St. Pete plans to upgrade sewer infrastructure

Karl Nurse.

Share this:

In a newspaper column Wednesday, St. Petersburg Mayor Rick Krisemen wrote he is recommending to City Council using money from the BP disaster settlement on storm resiliency and sustainability. That’s after the city dumped fifteen million gallons of partially-treated sewage into a stormwater pond connected to Clam Bayou during a massive rain event two months ago.

There are still signs warning swimmers and kayakers not to go into the water in Clam Bayou in Gulfport. Last week WMNF News asked St. Petersburg City Council member Karl Nurse what the city should do to make sure spills like that don’t happen again.

“I did get a modest increase in the amount of sewer lining, which is the core of what we need to do. The bottom line is that we have $350 million of repairs that we need to do to our sanitary sewer systems. Currently we’re doing at about 1% a year. There’s no prospect that those sewers will survive that long. And the reason we had floods is we have so many leaks in our sewer lines that when you get tremendous rains it just enormous amounts of rainwater ends up in the sewer system and you have to open the spigot and dump raw sewage. The solution is to pick up the pace of repairing our sewer lines. And we need to at least double the rate at which we are doing this because nobody believes that we’re going to have sewer pipes that will last 150 years, which is the pace at which we’re repairing sewers right now.”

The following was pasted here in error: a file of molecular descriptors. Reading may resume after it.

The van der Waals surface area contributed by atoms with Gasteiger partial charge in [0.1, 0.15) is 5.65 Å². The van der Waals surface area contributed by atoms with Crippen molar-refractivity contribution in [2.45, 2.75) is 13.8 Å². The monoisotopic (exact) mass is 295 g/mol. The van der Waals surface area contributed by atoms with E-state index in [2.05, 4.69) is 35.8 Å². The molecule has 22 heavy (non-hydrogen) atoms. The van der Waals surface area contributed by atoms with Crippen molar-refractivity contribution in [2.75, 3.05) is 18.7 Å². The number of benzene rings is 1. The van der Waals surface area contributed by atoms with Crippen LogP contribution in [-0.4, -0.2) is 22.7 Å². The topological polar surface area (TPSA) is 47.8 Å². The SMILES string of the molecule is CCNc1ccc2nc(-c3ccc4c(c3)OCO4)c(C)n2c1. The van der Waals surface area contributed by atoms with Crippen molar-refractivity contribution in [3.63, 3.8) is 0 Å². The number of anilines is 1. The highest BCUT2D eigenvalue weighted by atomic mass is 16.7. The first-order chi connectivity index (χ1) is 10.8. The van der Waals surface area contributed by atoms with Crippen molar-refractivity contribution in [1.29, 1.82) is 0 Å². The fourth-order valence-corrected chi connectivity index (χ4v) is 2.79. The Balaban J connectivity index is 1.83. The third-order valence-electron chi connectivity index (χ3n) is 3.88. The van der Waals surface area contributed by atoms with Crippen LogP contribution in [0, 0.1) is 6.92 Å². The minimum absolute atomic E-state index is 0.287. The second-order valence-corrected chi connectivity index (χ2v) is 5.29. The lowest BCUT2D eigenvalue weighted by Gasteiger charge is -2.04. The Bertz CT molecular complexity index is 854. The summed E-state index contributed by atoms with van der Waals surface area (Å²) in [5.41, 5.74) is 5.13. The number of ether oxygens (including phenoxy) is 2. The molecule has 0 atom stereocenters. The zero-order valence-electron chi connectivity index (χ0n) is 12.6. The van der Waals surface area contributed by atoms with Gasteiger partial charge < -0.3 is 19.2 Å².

That’s St. Petersburg City Council member Karl Nurse talking about improvements needed in the city’s sewer system. In the editorial Mayor Kriseman says in addition to infrastructure improvements he is also recommending a bike share program and a St. Pete to Tampa ferry service. City council members will make recommendations for the BP settlement money Thursday.

contamination sign

Sign posted at Clam Bayou Nature Preserve in Gulfport. By Seán Kinane / WMNF News.